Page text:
This is because of the vast problems with public records and how background checks are conducted today

Problems with FCRA Background Checks:

  • Pricing and Packaging Incentivize Choosing the Cheapest Option – Background check companies offer various pricing and packaging options, and often, the incentive is to choose the least expensive one. This choice may compromise the thoroughness and reliability of the information obtained, potentially overlooking critical data points.
  • Typical Searches Limit Name Search to Only the Name Provided – Background check companies usually only search the name provided, neglecting to search maiden names or names changed due to marriage, divorce, or other legal processes. This limitation can result in a lack of comprehensive data and potential oversight of crucial information related to criminal history.
  • Omission of Federal Records: Not Accessing PACER without Additional Fee – Federal records stored in PACER (Public Access to Court Electronic Records) are typically not accessed or included in standard background checks without an additional fee. This omission can lead to a lack of essential information regarding an individual’s federal offenses or litigations.
  • Limited Geographic Search to Only Counties of Residence, Sometimes Only Current County – Background checks often only explore records in the counties where an individual has resided, and sometimes only in the county where the individual currently resides. This limitation may result in overlooked information from other jurisdictions where the individual may have committed offenses.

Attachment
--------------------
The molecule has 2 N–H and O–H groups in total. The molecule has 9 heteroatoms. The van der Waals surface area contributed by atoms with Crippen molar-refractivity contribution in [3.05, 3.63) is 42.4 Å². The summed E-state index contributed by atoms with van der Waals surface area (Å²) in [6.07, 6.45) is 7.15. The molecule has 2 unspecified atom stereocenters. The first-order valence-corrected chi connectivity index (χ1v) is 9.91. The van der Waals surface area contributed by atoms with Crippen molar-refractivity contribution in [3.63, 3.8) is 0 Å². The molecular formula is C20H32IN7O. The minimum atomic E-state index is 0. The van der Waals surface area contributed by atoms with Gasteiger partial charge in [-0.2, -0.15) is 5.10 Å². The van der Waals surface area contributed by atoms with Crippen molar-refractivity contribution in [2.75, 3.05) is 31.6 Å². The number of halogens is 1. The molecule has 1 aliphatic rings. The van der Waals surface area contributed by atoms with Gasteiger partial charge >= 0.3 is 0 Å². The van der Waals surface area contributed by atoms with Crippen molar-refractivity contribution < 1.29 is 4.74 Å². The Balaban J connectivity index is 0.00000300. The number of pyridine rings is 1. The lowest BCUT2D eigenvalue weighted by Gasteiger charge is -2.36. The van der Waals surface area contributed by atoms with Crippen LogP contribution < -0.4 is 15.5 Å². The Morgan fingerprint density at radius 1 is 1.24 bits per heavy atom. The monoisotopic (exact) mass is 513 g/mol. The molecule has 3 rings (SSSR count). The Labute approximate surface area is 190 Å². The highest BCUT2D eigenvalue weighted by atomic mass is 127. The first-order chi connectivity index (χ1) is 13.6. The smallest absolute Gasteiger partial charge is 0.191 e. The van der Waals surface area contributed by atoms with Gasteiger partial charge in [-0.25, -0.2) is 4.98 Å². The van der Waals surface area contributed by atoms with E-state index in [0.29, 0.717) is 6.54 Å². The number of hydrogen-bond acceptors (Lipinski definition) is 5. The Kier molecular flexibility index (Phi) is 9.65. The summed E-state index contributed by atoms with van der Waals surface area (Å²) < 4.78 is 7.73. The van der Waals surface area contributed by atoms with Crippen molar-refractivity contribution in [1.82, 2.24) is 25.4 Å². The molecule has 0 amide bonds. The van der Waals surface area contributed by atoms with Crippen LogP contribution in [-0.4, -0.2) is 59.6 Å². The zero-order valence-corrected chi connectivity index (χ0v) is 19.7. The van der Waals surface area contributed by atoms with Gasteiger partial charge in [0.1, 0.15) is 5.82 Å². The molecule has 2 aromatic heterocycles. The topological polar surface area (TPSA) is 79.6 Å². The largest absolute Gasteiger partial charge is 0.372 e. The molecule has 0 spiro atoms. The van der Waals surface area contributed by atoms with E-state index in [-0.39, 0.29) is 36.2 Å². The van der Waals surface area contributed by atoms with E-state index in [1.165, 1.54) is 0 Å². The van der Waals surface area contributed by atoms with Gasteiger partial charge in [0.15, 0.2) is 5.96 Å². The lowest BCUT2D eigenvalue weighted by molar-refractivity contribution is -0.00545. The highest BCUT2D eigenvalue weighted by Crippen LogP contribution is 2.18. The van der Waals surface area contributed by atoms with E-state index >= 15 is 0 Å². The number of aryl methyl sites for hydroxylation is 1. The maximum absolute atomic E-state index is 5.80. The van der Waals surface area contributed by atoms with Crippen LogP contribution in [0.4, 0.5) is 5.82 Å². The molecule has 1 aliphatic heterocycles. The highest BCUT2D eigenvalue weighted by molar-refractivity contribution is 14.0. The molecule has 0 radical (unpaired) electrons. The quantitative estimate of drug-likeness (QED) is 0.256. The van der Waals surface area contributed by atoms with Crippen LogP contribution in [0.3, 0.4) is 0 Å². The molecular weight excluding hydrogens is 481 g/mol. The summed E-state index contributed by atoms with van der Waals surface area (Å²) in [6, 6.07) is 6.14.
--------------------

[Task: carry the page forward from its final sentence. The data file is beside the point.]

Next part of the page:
• Jurisdictional Limitations Often Restrict Access to Information – Background check companies face severe restrictions in every jurisdiction regarding the kind of information they can access and provide due to the FCRA and state laws. These limitations can prevent the revelation of important legal information and criminal history that would be vital for a comprehensive vetting process.

A majority of background check providers like Checkr, HireRight, and Sterling offer different levels of background checks. Both Uber and Lyft do not reveal what level of background check they do, but these pricing models and packages incentivize companies to purchase the lowest priced package.

The vetting process for both ridesharing companies must be improved to ensure that known offenders aren’t missed and records and reports don’t fall through the cracks. Rideshare companies have a duty to protect customers from drivers with criminal or poor driving histories.